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International Marketing Supervision Network (IMSN) and its Findings on Cross-border Remedies

08. September 2003

After discussions and exchanges of views at its October 2000 meeting, the International Marketing Supervision Network (IMSN), being an informal forum for marketing enforcers from 29 countries, concluded that there are several areas where the ability of IMSN members collectively to protect consumers and foster consumer confidence is limited.

Members expect that the growth of e-commerce will make these limitations increasingly problematic.  If consulted or otherwise in a position to give advice or provide information to policy makers, members could point out the following:

1. INFORMATION SHARING: 

IMSN members have laws restricting their ability to assist other members in investigating cases crossing national borders.

2. SCOPE OF AUTHORITY:

a. Some IMSN members lack authority to take action or enforce decisions taken against domestic entities that market only to consumers outside that member's country, and for some members the existence of that authority is unclear.
b. Some IMSN members lack authority to take action or enforce decisions taken against entities located or conducting business from outside that member's country, even if they target or transact with consumers within that member's country.
c. These limitations create enforcement gaps in the abilities of IMSN members to collectively protect consumers in IMSN countries.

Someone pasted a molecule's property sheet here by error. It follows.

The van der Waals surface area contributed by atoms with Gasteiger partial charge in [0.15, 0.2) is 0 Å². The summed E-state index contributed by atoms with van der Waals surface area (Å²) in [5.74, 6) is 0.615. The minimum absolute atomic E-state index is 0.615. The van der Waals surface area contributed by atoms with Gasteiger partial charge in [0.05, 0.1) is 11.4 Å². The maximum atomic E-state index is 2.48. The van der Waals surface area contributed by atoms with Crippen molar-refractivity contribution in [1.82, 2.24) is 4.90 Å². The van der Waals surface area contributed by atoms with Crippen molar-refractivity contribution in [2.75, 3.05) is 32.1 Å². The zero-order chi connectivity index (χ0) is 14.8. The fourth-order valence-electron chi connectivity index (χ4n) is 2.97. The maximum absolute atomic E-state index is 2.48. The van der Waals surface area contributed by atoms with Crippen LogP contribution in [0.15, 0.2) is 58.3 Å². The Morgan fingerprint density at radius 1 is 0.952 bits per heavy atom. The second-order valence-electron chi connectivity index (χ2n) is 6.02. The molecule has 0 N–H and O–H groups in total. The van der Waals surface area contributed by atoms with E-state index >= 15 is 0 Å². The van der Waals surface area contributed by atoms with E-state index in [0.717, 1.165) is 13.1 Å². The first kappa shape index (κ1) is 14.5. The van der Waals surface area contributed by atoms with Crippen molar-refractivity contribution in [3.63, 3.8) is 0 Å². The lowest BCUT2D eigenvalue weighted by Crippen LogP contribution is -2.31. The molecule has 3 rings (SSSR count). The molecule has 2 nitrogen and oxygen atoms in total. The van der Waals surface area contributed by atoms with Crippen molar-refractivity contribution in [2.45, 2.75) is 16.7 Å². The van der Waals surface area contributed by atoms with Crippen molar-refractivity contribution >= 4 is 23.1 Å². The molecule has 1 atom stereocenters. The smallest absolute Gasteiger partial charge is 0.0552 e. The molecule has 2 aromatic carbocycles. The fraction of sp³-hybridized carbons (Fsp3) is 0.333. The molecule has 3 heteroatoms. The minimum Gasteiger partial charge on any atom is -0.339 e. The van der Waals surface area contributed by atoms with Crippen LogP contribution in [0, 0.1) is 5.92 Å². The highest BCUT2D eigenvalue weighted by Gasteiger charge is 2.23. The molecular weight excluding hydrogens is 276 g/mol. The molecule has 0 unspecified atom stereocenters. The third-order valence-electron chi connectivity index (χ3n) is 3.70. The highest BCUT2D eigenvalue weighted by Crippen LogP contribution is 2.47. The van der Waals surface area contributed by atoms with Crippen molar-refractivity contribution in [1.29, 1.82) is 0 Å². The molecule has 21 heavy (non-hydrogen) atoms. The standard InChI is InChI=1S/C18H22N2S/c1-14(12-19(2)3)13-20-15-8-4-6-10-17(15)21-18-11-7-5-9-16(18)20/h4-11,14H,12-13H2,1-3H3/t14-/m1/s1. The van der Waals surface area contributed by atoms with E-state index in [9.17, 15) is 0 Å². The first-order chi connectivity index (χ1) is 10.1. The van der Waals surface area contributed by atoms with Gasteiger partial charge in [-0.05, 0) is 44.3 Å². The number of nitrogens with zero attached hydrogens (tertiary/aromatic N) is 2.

3. CONDUCT PROHIBITIONS: 

Many IMSN members rely on injunctions and/or cease-and-desist orders to provide consumer protection to the public.  For example, such orders aim at stopping misleading and deceptive marketing practices that are harming consumers.  There is now very limited ability to enforce such orders across national borders.

4. REDRESS:

Some IMSN members use the ability to obtain monetary redress for groups of consumers to provide consumer protection to the public.  There is now very limited ability to enforce money judgments for such redress where assets are located, or moved, across national borders.

5. RECONCILING DIFFERENT SYSTEMS:

IMSN members share many similar goals in protecting consumers, particularly against misleading and deceptive marketing practices.  Members, however, have different legal structures and procedures to accomplish these common goals.  These differences pose coordination challenges to collective consumer protection by members.

6. OVERCOMING LIMITATIONS:

Finding ways to overcome these limitations is important to achieve effective consumer protection in the global marketplace.

7. OPTIONS FOR CONSIDERATION:

Potential options to address these limitations include:
a. review of current limitations on the authority of IMSN members to share information and cooperate with other enforcement agencies;
b. bilateral and multilateral arrangements respecting information sharing and mutual assistance;
c. bilateral and multilateral arrangements respecting judgment recognition and enforcement;
d. measures providing that IMSN members are not prevented from enforcing laws prohibiting unfair or deceptive marketing practices against a domestic business simply because that business has transacted with or targeted only foreign consumers;
e. measures providing that IMSN members are not prevented from enforcing laws prohibiting unfair or deceptive marketing practices against a business that has transacted with or targeted domestic consumers simply because it is not a domestic business.

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